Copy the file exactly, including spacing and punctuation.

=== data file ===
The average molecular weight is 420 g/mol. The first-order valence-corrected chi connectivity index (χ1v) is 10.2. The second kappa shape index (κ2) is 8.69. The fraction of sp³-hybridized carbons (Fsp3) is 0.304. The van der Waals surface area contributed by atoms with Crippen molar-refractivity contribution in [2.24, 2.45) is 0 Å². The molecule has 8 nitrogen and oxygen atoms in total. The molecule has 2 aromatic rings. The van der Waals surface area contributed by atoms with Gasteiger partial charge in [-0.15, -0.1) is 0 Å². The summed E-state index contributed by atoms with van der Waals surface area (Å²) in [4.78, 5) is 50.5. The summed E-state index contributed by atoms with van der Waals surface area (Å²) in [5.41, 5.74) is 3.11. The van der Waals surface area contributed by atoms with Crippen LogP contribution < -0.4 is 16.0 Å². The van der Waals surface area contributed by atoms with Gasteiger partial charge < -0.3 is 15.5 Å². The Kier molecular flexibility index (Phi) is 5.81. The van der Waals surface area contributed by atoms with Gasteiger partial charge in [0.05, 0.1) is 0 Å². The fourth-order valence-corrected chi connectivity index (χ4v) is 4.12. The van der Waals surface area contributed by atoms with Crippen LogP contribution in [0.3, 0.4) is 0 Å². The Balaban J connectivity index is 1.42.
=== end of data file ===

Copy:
The average molecular weight is 420 g/mol. The first-order valence-corrected chi connectivity index (χ1v) is 10.2. The second kappa shape index (κ2) is 8.69. The fraction of sp³-hybridized carbons (Fsp3) is 0.304. The van der Waals surface area contributed by atoms with Crippen molar-refractivity contribution in [2.24, 2.45) is 0 Å². The molecule has 8 nitrogen and oxygen atoms in total. The molecule has 2 aromatic rings. The van der Waals surface area contributed by atoms with Gasteiger partial charge in [-0.15, -0.1) is 0 Å². The summed E-state index contributed by atoms with van der Waals surface area (Å²) in [4.78, 5) is 50.5. The summed E-state index contributed by atoms with van der Waals surface area (Å²) in [5.41, 5.74) is 3.11. The van der Waals surface area contributed by atoms with Crippen LogP contribution < -0.4 is 16.0 Å². The van der Waals surface area contributed by atoms with Gasteiger partial charge < -0.3 is 15.5 Å². The Kier molecular flexibility index (Phi) is 5.81. The van der Waals surface area contributed by atoms with Gasteiger partial charge in [0.05, 0.1) is 0 Å². The fourth-order valence-corrected chi connectivity index (χ4v) is 4.12. The van der Waals surface area contributed by atoms with Crippen LogP contribution in [0.3, 0.4) is 0 Å². The Balaban J connectivity index is 1.42.